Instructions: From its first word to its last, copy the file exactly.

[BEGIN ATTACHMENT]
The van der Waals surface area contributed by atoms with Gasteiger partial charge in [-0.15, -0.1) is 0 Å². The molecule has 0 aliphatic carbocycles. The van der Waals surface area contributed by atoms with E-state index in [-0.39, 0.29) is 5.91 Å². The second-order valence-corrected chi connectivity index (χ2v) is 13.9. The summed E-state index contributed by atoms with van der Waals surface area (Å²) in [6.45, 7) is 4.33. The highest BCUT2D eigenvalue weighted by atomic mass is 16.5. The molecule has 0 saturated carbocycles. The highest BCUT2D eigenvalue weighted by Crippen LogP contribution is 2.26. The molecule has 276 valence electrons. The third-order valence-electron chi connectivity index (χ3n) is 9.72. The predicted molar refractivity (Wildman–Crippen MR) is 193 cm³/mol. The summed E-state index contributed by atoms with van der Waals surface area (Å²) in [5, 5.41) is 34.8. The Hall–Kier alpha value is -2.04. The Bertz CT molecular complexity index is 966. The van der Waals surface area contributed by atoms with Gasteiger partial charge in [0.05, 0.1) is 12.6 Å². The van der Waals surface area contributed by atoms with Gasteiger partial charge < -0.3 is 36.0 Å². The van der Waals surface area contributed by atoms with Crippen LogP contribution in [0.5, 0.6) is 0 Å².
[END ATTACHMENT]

The van der Waals surface area contributed by atoms with Gasteiger partial charge in [-0.15, -0.1) is 0 Å². The molecule has 0 aliphatic carbocycles. The van der Waals surface area contributed by atoms with E-state index in [-0.39, 0.29) is 5.91 Å². The second-order valence-corrected chi connectivity index (χ2v) is 13.9. The summed E-state index contributed by atoms with van der Waals surface area (Å²) in [6.45, 7) is 4.33. The highest BCUT2D eigenvalue weighted by atomic mass is 16.5. The molecule has 0 saturated carbocycles. The highest BCUT2D eigenvalue weighted by Crippen LogP contribution is 2.26. The molecule has 276 valence electrons. The third-order valence-electron chi connectivity index (χ3n) is 9.72. The predicted molar refractivity (Wildman–Crippen MR) is 193 cm³/mol. The summed E-state index contributed by atoms with van der Waals surface area (Å²) in [5, 5.41) is 34.8. The Hall–Kier alpha value is -2.04. The Bertz CT molecular complexity index is 966. The van der Waals surface area contributed by atoms with Gasteiger partial charge in [0.05, 0.1) is 12.6 Å². The van der Waals surface area contributed by atoms with Gasteiger partial charge < -0.3 is 36.0 Å². The van der Waals surface area contributed by atoms with Crippen LogP contribution in [0.5, 0.6) is 0 Å².